Although acetaminophen-induced liver injury in mice has been extensively studied as a model of human acute drug-induced hepatitis, the mechanism of liver injury remains unclear. Liver injury is believed to be initiated by metabolic conversion of acetaminophen to the highly reactive intermediate N-acetyl p-benzoquinoneimine, and is aggravated by subsequent oxidative stress via reactive oxygen species (ROS), including hydrogen peroxide (H2O2) and the hydroxyl radical (•OH). In this study, we found that a highly toxic unsaturated aldehyde acrolein, a byproduct of oxidative stress, has a major role in acetaminophen-induced liver injury. Acetaminophen administration in mice resulted in liver damage and increased acrolein-protein adduct formation. However, both of them were decreased by treatment with N-acetyl-L-cysteine (NAC) or sodium 2-mercaptoethanesulfonate (MESNA), two known acrolein scavengers. The specificity of NAC and MESNA was confirmed in cell culture, because acrolein toxicity, but not H2O2 or •OH toxicity, was inhibited by NAC and MESNA. These results suggest that acrolein may be more strongly correlated with acetaminophen-induced liver injury than ROS, and that acrolein produced by acetaminophen-induced oxidative stress can spread from dying cells at the primary injury site, causing damage to the adjacent cells and aggravating liver injury.
Transplantation of cultured adipose-derived regenerative cells (ADRCs) into ischemic tissues promotes neovascularization and blood perfusion recovery. These effects are attenuated in diabetes patients. We examined the effects of hyperglycemia on the angiogenic capacity of ADRCs derived from Wistar rats both in vivo and in vitro. Cultured ADRCs were predominantly composed of CD90 positive cells; prevalence of CD90 positive cells was not affected by hyperglycemia. mRNA and protein levels of vascular endothelial growth factor (VEGF) were significantly decreased in ADRCs under hyperglycemic conditions independent of osmolarity, whereas mRNA levels of hepatocyte growth factor and fibroblast growth factor were unaffected. Since ADRCs express glucose transporter proteins GLUT1, 3 and 4, we examined the effects of the glucose transporter
inhibitor phloretin on reactive oxygen species (ROS) and angiogenic factors. Phloretin decreased the glucose uptake rate, reduced ROS, and increased VEGF mRNA in ADRCs exposed to a hyperglycemic condition. In vivo transplantation of ADRCs cultured under hyperglycemic conditions into mouse ischemic limbs resulted in significantly decreased blood perfusion and capillary density in ischemic regions compared with transplantation of ADRCs cultured under normoglycemic conditions. These results suggest that hyperglycemia impaired VEGF production in ADRCs via an increase of ROS, impairing the angiogenic capacity of ADRCs transplanted into ischemic limbs.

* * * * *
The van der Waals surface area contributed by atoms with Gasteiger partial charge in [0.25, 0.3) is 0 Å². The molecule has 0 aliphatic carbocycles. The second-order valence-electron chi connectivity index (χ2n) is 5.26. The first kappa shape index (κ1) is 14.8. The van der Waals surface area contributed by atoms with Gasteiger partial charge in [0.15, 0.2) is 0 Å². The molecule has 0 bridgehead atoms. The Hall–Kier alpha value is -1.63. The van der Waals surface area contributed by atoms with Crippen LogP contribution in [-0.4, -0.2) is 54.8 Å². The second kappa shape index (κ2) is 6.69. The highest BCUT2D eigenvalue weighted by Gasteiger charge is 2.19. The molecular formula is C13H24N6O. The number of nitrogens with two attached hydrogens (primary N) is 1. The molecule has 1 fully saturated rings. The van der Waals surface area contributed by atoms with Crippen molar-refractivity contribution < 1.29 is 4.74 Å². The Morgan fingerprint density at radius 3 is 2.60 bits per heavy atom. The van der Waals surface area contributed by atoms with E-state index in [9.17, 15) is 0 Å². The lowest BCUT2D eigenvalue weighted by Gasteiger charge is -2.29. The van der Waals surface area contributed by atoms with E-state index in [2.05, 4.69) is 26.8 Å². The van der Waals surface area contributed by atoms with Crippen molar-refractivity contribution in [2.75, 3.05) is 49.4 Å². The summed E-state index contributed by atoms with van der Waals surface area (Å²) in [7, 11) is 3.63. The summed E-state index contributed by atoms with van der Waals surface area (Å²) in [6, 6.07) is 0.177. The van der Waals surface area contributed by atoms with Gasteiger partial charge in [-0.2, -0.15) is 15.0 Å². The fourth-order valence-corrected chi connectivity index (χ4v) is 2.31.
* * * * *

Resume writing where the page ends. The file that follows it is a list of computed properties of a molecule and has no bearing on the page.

The Project HOPE (High-tech Omics-based Patient Evaluation) for cancer medicine aims to evaluate biological characteristics of each cancer tissue as well as diathesis of each patient in around 1,000 consecutive cases per year, who receive operations at the Shizuoka Cancer Center. Cancer tissues are investigated by whole-exome sequencing for 18,835 genes, focusing on 12,776 in-house cancer hotspots from 483 cancer-associated genes. To confirm cancer-specific genetic changes, we analyzed blood cells to collate with data of cancer tissues, and we reevaluate cancer tissues by comprehensive cancer panel for 409 genes. In order to investigate diathesis of the patients, we evaluate 43,015 hotspots associated with non-cancerous diseases. In terms of gene expression profiling, we analyze cancer-specific alterations for 29,833 genes using tumor and adjacent normal tissues. If and when necessary, we investigate tumor and normal tissues by proteomics and metabolomics. The model experiments using glioblastoma cell lines demonstrated that the method is appropriate for clinical application. The Project HOPE makes it possible to implement individualized medicine and to practice preventive and presymptomatic medicine for cancer patients. Furthermore, the project can create important seeds for research and development in cancer medicine.